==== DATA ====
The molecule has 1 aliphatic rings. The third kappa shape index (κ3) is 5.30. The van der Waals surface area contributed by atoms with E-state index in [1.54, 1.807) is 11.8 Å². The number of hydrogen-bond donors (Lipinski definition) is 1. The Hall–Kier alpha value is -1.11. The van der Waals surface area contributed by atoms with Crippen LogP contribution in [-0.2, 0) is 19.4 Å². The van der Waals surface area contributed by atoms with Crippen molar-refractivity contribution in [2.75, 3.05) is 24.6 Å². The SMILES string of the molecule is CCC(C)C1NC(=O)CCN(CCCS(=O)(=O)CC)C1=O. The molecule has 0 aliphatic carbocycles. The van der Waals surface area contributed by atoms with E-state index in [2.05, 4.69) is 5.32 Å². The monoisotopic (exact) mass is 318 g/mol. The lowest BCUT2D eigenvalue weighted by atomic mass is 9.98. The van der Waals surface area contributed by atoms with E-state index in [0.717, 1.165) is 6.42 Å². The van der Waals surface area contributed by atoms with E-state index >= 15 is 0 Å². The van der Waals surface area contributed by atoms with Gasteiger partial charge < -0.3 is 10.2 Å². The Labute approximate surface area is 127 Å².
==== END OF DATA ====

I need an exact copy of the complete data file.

The molecule has 1 aliphatic rings. The third kappa shape index (κ3) is 5.30. The van der Waals surface area contributed by atoms with E-state index in [1.54, 1.807) is 11.8 Å². The number of hydrogen-bond donors (Lipinski definition) is 1. The Hall–Kier alpha value is -1.11. The van der Waals surface area contributed by atoms with Crippen LogP contribution in [-0.2, 0) is 19.4 Å². The van der Waals surface area contributed by atoms with Crippen molar-refractivity contribution in [2.75, 3.05) is 24.6 Å². The SMILES string of the molecule is CCC(C)C1NC(=O)CCN(CCCS(=O)(=O)CC)C1=O. The molecule has 0 aliphatic carbocycles. The van der Waals surface area contributed by atoms with E-state index in [2.05, 4.69) is 5.32 Å². The monoisotopic (exact) mass is 318 g/mol. The lowest BCUT2D eigenvalue weighted by atomic mass is 9.98. The van der Waals surface area contributed by atoms with E-state index in [0.717, 1.165) is 6.42 Å². The van der Waals surface area contributed by atoms with E-state index >= 15 is 0 Å². The van der Waals surface area contributed by atoms with Gasteiger partial charge < -0.3 is 10.2 Å². The Labute approximate surface area is 127 Å².